Impact on Lifestyle of Insomnia
Insomnia can take a toll on a person’s physical and mental health:
Obesity: Insomnia can be associated with changes in oversleep metabolism, leading to weight-related problems like obesity.
Mental Disorders: Anxiety and depression are common mental conditions associated with sleep deprivation.
Lower Life Expectancy: Chronic insomniacs may have shorter lifespans from the combined physical and mental impact of their sleep deprivation.
Symptoms of Insomnia
A person may suffer from insomnia if they exhibit the following symptoms:
Anxiety or depression
Cannot focus on tasks
Feeling restless in the morning
Feeling tired or sleepy during the day
Impaired attention span
Trouble falling asleep at night
Trouble remembering details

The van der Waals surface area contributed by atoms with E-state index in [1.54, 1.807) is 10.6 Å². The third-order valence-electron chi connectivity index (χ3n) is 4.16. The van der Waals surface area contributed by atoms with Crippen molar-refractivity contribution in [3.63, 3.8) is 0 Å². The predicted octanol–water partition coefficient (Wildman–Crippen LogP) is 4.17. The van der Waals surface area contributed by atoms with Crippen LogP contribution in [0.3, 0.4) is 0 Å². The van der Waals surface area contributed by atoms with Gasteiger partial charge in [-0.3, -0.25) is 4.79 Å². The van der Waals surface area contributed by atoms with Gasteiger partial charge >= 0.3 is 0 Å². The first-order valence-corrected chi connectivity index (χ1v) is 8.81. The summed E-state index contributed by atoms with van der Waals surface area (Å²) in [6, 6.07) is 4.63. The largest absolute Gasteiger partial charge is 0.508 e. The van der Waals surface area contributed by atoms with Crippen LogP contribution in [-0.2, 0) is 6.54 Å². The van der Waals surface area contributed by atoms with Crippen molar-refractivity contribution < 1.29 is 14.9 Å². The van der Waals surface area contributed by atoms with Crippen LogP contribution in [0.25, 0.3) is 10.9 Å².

Trouble waking up during the day
Waking up too early
Types of Insomnia Treatments
Cognitive Behavioral Therapy for Insomnia: CBT-I helps insomniacs develop healthy sleep habits with or without medication. Doctors may recommend CBT-I if standard insomnia preventive measures have failed. CBT-I strategies may involve relaxation techniques, sleep restriction, and light therapy.
Prescription Medication: Doctors may prescribe sleeping pills for acute insomnia intended for only a few weeks. However, sleep medicine for chronic insomnia exists, including eszopiclone, ramelteon, zaleplon, and zolpidem.
Medical Marijuana: This has become an alternative option for some people suffering from insomnia; a study has shown that medical marijuana may be an effective treatment for insomnia. It works by restoring a person’s natural sleep cycle.
Prevention of Insomnia
Standard prevention methods for insomnia mostly involve adopting good sleeping habits.
The following examples may promote a healthier sleep cycle:
Avoiding caffeine, alcohol, and nicotine
Avoiding heavy meals at night
Avoiding or limiting naps during the day
Maintaining a consistent sleep and wake time throughout the week
Staying active during the day to promote sound sleep at night